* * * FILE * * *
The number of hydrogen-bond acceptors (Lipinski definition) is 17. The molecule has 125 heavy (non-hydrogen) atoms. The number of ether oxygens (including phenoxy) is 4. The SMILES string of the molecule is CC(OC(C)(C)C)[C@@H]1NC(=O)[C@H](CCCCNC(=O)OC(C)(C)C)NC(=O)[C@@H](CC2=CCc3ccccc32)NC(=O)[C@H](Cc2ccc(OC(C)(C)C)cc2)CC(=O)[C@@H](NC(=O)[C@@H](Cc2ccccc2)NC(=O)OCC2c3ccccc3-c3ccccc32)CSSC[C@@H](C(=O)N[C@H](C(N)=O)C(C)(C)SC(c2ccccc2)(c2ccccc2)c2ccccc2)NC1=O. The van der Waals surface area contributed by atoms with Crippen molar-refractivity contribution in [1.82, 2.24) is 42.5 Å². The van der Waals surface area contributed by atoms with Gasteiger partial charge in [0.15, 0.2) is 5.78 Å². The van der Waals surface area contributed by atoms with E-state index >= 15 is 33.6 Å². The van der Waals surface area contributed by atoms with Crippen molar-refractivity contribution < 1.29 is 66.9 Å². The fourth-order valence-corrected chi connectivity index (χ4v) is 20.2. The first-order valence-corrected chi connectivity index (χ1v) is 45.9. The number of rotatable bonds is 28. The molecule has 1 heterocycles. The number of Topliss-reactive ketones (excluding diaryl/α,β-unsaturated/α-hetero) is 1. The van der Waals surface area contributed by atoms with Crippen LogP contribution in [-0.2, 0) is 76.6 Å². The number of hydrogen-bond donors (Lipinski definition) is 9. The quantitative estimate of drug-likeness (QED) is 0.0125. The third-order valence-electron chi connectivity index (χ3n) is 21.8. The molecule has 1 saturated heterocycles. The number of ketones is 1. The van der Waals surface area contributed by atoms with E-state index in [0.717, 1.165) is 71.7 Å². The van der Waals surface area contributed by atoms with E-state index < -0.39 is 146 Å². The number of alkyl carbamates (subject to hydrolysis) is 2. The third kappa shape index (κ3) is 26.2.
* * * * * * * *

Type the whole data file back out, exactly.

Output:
The number of hydrogen-bond acceptors (Lipinski definition) is 17. The molecule has 125 heavy (non-hydrogen) atoms. The number of ether oxygens (including phenoxy) is 4. The SMILES string of the molecule is CC(OC(C)(C)C)[C@@H]1NC(=O)[C@H](CCCCNC(=O)OC(C)(C)C)NC(=O)[C@@H](CC2=CCc3ccccc32)NC(=O)[C@H](Cc2ccc(OC(C)(C)C)cc2)CC(=O)[C@@H](NC(=O)[C@@H](Cc2ccccc2)NC(=O)OCC2c3ccccc3-c3ccccc32)CSSC[C@@H](C(=O)N[C@H](C(N)=O)C(C)(C)SC(c2ccccc2)(c2ccccc2)c2ccccc2)NC1=O. The van der Waals surface area contributed by atoms with Crippen molar-refractivity contribution in [1.82, 2.24) is 42.5 Å². The van der Waals surface area contributed by atoms with Gasteiger partial charge in [0.15, 0.2) is 5.78 Å². The van der Waals surface area contributed by atoms with E-state index >= 15 is 33.6 Å². The van der Waals surface area contributed by atoms with Crippen molar-refractivity contribution < 1.29 is 66.9 Å². The fourth-order valence-corrected chi connectivity index (χ4v) is 20.2. The first-order valence-corrected chi connectivity index (χ1v) is 45.9. The number of rotatable bonds is 28. The molecule has 1 heterocycles. The number of Topliss-reactive ketones (excluding diaryl/α,β-unsaturated/α-hetero) is 1. The van der Waals surface area contributed by atoms with Crippen LogP contribution in [-0.2, 0) is 76.6 Å². The number of hydrogen-bond donors (Lipinski definition) is 9. The quantitative estimate of drug-likeness (QED) is 0.0125. The third-order valence-electron chi connectivity index (χ3n) is 21.8. The molecule has 1 saturated heterocycles. The number of ketones is 1. The van der Waals surface area contributed by atoms with E-state index in [0.717, 1.165) is 71.7 Å². The van der Waals surface area contributed by atoms with E-state index < -0.39 is 146 Å². The number of alkyl carbamates (subject to hydrolysis) is 2. The third kappa shape index (κ3) is 26.2.